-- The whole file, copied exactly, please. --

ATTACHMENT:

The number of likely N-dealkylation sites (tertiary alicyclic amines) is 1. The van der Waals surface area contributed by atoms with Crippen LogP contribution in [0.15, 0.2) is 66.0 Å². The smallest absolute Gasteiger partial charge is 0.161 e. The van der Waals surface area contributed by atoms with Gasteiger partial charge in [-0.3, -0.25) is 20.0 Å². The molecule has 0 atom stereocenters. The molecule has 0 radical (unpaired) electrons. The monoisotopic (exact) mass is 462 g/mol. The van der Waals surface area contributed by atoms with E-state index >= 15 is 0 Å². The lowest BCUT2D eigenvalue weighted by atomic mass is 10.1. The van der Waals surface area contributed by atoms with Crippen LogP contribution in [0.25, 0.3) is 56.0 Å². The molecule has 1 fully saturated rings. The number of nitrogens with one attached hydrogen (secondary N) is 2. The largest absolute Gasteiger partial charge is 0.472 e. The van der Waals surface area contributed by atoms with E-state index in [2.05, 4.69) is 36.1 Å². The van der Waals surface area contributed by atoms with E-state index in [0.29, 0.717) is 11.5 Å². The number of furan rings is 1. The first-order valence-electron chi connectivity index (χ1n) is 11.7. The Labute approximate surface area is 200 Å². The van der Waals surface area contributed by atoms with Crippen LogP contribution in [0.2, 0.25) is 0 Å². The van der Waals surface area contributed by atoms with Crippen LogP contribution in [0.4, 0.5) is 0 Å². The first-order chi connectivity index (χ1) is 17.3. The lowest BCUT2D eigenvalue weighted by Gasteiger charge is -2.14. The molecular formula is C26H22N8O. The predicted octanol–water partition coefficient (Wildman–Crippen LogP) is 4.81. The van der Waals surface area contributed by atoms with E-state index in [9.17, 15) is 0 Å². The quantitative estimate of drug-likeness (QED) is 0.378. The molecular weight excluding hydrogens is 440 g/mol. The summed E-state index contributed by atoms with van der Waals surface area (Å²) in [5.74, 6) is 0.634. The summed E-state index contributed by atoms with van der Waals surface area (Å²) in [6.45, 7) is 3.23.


The number of likely N-dealkylation sites (tertiary alicyclic amines) is 1. The van der Waals surface area contributed by atoms with Crippen LogP contribution in [0.15, 0.2) is 66.0 Å². The smallest absolute Gasteiger partial charge is 0.161 e. The van der Waals surface area contributed by atoms with Gasteiger partial charge in [-0.3, -0.25) is 20.0 Å². The molecule has 0 atom stereocenters. The molecule has 0 radical (unpaired) electrons. The monoisotopic (exact) mass is 462 g/mol. The van der Waals surface area contributed by atoms with E-state index >= 15 is 0 Å². The lowest BCUT2D eigenvalue weighted by atomic mass is 10.1. The van der Waals surface area contributed by atoms with Crippen LogP contribution in [0.25, 0.3) is 56.0 Å². The molecule has 1 fully saturated rings. The number of nitrogens with one attached hydrogen (secondary N) is 2. The largest absolute Gasteiger partial charge is 0.472 e. The van der Waals surface area contributed by atoms with E-state index in [2.05, 4.69) is 36.1 Å². The van der Waals surface area contributed by atoms with E-state index in [0.29, 0.717) is 11.5 Å². The number of furan rings is 1. The first-order valence-electron chi connectivity index (χ1n) is 11.7. The Labute approximate surface area is 200 Å². The van der Waals surface area contributed by atoms with Crippen LogP contribution in [0.2, 0.25) is 0 Å². The van der Waals surface area contributed by atoms with Crippen LogP contribution in [0.4, 0.5) is 0 Å². The first-order chi connectivity index (χ1) is 17.3. The lowest BCUT2D eigenvalue weighted by Gasteiger charge is -2.14. The molecular formula is C26H22N8O. The predicted octanol–water partition coefficient (Wildman–Crippen LogP) is 4.81. The van der Waals surface area contributed by atoms with E-state index in [9.17, 15) is 0 Å². The quantitative estimate of drug-likeness (QED) is 0.378. The molecular weight excluding hydrogens is 440 g/mol. The summed E-state index contributed by atoms with van der Waals surface area (Å²) in [5.74, 6) is 0.634. The summed E-state index contributed by atoms with van der Waals surface area (Å²) in [6.45, 7) is 3.23.